Visiting Jaillihuaya was just as interesting as I thought it would be. When I first traveled through the Altiplano on the way to Tiuhuanacu, I didn’t notice the land use patterns. The farms seemed pretty big to me. Seeing the communal plots of land today really changed my perspective. It is much more different from Santa Cruz than I thought.

It was also sad to visibly see climate change affecting the Altiplano. It was especially visible with the lack of snow on the cordillera. What makes it all the more sad is that the people that are affected in the Altiplano have no control. Countries like the US, China, and India produce the most carbon and it has a huge impact on people thousands of miles away. Our actions can have an affect on people without most of us ever realizing. That being said, I thought the method for protecting plants was ingenious, and I have no doubts that people will continue to adapt.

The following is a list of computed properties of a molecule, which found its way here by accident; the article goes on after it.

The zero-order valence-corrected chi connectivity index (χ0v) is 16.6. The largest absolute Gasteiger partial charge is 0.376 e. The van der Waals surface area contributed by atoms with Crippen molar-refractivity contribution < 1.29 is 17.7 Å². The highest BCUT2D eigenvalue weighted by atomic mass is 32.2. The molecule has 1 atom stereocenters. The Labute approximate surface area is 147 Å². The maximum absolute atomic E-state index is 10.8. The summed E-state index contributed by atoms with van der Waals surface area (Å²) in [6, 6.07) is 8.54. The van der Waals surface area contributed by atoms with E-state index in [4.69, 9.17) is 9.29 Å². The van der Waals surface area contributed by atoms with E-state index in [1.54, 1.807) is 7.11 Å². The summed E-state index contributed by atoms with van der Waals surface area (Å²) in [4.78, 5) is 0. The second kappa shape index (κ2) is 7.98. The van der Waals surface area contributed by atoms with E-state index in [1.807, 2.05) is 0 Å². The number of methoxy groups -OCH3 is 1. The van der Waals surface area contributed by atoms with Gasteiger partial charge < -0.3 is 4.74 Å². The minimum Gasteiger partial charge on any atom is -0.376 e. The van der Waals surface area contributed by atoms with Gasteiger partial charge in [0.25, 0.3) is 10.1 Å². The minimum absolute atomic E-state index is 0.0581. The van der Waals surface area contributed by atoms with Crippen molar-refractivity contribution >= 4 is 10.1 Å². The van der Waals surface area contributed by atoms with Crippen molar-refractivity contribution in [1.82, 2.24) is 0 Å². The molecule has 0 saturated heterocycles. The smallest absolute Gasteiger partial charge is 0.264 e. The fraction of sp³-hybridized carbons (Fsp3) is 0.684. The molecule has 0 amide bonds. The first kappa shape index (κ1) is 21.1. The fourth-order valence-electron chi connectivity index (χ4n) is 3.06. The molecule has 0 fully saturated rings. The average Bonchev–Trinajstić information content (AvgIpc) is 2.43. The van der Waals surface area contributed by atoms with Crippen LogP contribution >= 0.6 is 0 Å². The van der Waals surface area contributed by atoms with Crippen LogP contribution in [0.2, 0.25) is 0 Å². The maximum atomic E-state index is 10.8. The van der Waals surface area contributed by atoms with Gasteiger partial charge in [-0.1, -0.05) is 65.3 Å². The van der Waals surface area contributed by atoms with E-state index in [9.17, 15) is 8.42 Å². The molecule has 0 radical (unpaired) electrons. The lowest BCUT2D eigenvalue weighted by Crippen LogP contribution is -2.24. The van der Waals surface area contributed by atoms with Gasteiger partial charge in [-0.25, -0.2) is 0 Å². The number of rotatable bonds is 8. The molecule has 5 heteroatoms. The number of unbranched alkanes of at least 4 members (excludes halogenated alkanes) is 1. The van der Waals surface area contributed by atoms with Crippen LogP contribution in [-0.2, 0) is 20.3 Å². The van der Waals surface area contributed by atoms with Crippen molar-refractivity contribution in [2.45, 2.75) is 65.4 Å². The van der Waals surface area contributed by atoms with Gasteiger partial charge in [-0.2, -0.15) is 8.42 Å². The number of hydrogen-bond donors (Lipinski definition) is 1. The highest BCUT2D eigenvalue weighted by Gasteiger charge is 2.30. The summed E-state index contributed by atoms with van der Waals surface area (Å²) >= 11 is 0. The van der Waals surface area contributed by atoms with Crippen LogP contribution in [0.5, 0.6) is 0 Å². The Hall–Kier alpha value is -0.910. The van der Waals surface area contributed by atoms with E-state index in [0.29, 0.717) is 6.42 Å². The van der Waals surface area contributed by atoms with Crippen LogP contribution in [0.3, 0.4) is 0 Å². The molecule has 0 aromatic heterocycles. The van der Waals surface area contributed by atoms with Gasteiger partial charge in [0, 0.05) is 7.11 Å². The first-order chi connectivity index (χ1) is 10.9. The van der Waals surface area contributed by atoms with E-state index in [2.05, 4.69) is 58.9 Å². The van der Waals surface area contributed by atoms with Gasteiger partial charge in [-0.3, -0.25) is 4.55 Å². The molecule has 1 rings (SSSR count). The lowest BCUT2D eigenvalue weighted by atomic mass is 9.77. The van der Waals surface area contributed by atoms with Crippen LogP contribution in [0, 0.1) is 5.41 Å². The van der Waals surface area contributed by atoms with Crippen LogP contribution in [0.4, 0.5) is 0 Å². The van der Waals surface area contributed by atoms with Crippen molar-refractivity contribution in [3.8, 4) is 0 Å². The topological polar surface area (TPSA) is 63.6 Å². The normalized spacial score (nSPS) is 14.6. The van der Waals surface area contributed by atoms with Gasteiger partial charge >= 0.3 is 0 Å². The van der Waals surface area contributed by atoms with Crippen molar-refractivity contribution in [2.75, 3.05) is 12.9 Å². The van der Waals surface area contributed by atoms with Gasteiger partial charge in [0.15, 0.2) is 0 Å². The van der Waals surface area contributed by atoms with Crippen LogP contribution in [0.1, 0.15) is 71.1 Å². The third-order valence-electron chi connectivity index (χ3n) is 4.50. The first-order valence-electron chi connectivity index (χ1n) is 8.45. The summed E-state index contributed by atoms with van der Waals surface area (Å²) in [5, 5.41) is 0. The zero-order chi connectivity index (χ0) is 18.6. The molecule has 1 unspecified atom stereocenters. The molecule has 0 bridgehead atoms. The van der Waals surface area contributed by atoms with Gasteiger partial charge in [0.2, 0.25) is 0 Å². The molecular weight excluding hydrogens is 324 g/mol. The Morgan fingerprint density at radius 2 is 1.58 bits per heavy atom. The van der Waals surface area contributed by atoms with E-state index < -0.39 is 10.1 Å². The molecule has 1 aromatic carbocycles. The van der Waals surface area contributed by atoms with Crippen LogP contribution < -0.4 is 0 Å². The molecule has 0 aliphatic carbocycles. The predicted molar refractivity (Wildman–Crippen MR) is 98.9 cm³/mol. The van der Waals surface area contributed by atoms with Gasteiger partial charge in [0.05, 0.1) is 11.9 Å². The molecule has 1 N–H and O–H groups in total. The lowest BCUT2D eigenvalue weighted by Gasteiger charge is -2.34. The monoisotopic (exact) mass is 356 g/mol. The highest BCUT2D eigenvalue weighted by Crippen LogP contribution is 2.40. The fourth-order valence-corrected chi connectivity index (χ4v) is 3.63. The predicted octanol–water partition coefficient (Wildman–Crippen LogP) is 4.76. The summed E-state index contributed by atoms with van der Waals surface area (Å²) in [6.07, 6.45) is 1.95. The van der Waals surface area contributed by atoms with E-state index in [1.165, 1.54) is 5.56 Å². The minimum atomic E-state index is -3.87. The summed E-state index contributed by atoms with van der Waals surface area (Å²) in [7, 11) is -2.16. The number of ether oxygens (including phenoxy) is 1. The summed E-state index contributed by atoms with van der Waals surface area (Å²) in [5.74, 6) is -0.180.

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  1. I was impressed with the “climate hacking” project (as I called it) when I first learned about it. That opens up a host of possibilities: What kind of “climate hacking” could we do, back home?

    It’s also interesting how we see differently the same place (the altiplano) from a distance (driving through) and close up (spending hours there). That’s the beauty of fieldwork. I’m glad you noticed that.


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